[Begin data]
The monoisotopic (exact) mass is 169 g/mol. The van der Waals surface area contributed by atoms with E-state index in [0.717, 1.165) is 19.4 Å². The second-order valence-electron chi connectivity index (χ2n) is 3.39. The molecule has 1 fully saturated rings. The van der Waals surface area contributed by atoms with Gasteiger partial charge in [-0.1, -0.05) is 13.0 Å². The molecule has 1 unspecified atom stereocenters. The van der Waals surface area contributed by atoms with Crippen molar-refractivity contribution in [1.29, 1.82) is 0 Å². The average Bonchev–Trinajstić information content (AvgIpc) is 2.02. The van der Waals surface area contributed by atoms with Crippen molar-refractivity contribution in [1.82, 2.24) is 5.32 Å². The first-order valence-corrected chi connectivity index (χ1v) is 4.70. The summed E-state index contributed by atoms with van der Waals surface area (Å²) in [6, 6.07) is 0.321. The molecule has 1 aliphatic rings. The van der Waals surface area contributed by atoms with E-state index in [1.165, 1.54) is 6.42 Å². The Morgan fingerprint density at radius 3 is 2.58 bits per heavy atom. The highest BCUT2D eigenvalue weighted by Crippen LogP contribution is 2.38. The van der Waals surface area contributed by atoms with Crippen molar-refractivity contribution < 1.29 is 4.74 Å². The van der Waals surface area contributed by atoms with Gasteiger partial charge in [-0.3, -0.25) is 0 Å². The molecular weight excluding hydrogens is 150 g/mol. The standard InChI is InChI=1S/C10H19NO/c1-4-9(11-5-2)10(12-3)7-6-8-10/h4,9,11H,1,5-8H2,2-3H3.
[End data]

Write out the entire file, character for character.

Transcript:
The monoisotopic (exact) mass is 169 g/mol. The van der Waals surface area contributed by atoms with E-state index in [0.717, 1.165) is 19.4 Å². The second-order valence-electron chi connectivity index (χ2n) is 3.39. The molecule has 1 fully saturated rings. The van der Waals surface area contributed by atoms with Gasteiger partial charge in [-0.1, -0.05) is 13.0 Å². The molecule has 1 unspecified atom stereocenters. The van der Waals surface area contributed by atoms with Crippen molar-refractivity contribution in [1.29, 1.82) is 0 Å². The average Bonchev–Trinajstić information content (AvgIpc) is 2.02. The van der Waals surface area contributed by atoms with Crippen molar-refractivity contribution in [1.82, 2.24) is 5.32 Å². The first-order valence-corrected chi connectivity index (χ1v) is 4.70. The summed E-state index contributed by atoms with van der Waals surface area (Å²) in [6, 6.07) is 0.321. The molecule has 1 aliphatic rings. The van der Waals surface area contributed by atoms with E-state index in [1.165, 1.54) is 6.42 Å². The Morgan fingerprint density at radius 3 is 2.58 bits per heavy atom. The highest BCUT2D eigenvalue weighted by Crippen LogP contribution is 2.38. The van der Waals surface area contributed by atoms with Crippen molar-refractivity contribution < 1.29 is 4.74 Å². The van der Waals surface area contributed by atoms with Gasteiger partial charge in [-0.3, -0.25) is 0 Å². The molecular weight excluding hydrogens is 150 g/mol. The standard InChI is InChI=1S/C10H19NO/c1-4-9(11-5-2)10(12-3)7-6-8-10/h4,9,11H,1,5-8H2,2-3H3.